Today we think of Halloween as a children’s holiday, but in Isabella’s lifetime, celebrations of All Hallow’s Eve focused primarily on teens and adults.
Hay rides, parties, and church socials gave single men and women a chance to mix and mingle and, perhaps, meet the special someone they would eventually marry.
Under the watchful eye of trusted chaperones guests played traditional games that centered around romance and love, fate and fortune.
That was exactly the kind of party Sarah Thompson wanted to attend in By Way of the Wilderness.
As a young school teacher Sarah dedicated her life to educating the children in her small town. Although she very much wanted to attend the Halloween party, she found herself forgotten by her neighbors:
They grew to admiring Sarah, being proud of her, boasting of her among themselves, and letting her alone. The first time they seemed actually to forget to invite her to a Halloween frolic, she cried a little. She had not been to any of the neighborhood gatherings for months, she had been so busy; but to be forgotten!
Why was the party so important to Sarah? Perhaps it was because she had fallen in love with Wayne Pierson, the story’s protagonist. The games that were played at Halloween parties in 1900 (when the book was published) might have helped her figure out if Wayne felt the same way about her.
One of the games that might have been played was a variation of bobbing for apples, where the names of the party-goers were scratched into apples before they were placed in separate tubs of water (boys’ names in one tub; girls’ in the other). The apple each guest caught—without using their hands, of course—would name his or her true love.
Sometimes they hung an apple from the ceiling or door frame, and balanced it with a lighted candle. The first person to catch the apple in their mouth (without getting singed by the flame!) would be the first to marry.
In another traditional game a young woman who wanted to know her future husband’s name had to be handy with a knife.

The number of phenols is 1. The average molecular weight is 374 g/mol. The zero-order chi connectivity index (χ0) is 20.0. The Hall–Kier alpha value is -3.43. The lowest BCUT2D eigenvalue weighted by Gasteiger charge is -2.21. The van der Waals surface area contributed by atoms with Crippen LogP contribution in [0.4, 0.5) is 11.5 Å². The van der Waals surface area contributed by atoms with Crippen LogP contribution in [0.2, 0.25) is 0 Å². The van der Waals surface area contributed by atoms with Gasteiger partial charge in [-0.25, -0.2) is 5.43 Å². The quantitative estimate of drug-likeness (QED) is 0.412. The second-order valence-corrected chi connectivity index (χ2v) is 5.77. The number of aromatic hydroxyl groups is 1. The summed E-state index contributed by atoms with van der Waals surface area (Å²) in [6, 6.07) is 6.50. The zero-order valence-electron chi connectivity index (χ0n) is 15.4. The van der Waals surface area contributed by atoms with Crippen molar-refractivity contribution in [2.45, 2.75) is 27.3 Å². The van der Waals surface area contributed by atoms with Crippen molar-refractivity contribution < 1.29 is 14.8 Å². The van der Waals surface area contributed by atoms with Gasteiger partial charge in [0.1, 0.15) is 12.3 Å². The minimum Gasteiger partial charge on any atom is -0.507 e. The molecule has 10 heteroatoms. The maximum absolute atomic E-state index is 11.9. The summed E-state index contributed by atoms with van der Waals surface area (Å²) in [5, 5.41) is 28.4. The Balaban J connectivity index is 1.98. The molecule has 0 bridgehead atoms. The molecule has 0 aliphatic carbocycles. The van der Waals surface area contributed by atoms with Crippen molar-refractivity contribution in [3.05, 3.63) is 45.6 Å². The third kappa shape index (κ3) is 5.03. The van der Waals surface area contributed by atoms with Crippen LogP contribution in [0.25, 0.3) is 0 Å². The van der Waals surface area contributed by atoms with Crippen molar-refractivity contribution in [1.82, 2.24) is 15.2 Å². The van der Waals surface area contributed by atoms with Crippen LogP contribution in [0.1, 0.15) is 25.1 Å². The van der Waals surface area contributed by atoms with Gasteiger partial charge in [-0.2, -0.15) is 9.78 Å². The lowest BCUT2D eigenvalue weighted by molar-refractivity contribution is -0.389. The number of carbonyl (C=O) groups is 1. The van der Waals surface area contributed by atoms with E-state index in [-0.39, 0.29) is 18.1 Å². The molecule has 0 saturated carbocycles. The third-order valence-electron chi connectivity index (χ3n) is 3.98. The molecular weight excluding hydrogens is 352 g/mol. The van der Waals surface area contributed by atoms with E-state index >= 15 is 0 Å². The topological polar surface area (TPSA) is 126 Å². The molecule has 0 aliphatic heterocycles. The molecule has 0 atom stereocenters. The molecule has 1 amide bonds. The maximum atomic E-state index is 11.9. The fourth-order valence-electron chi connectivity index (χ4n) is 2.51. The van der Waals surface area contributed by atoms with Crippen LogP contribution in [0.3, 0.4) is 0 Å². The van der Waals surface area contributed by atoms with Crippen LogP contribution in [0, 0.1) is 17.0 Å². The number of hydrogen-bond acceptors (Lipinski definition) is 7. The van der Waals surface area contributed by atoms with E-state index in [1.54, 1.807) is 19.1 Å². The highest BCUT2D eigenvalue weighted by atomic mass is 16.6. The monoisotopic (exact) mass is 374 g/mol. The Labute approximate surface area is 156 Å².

If she could peel an apple or orange in a single, long, winding strip and toss it over her shoulder, the peel would land on the floor in the form of the initial of the man she was to marry.
Players also used walnuts to guess the names of their spouse to be. After writing the names of the guests on walnuts, each person took turns throwing two walnuts into the fire. The walnut shell that cracked first from the heat signified the name of the person they’d marry.
When it came time to serve refreshments, party guests gathered to slice the Halloween cake, which was baked with charms in it. A guest who got a slice of cake with a coin in it could expect a life of wealth; a key meant travel; and a doll meant children. Of course, a ring found in a slice of cake always meant marriage.
Another game was “Bowls of Fate,” where three bowls were filled with colored water: red for good fortune, blue for a trip across the water, and clear for an upcoming honor. Blindfolded guests took turns dipping a hand in one of the bowls (which were rearranged after each person) to learn what their future held.
In other games, mirrors and candles served as props. One variation was for women with strong wills; they walked down the cellar steps backward, with a mouthful of salt, a candle in one hand, and a mirror in the other. If she performed the ritual correctly, the young woman should see the image of her future husband over her shoulder in the glass.
In a variation, at the stroke of midnight a young woman or man had to go to their bedroom with a candle and mirror. If they held both objects correctly and at the right angle, they would see the face of the person they’d marry.
With so many traditional games to play on Halloween, it was no wonder Sarah Thompson was disappointed to realize she would not be attending any Halloween parties.
If you’d like to know if Wayne Pierson ever returned Sarah’s love, you can read By Way of the Wilderness by clicking here. No candles or mirrors required!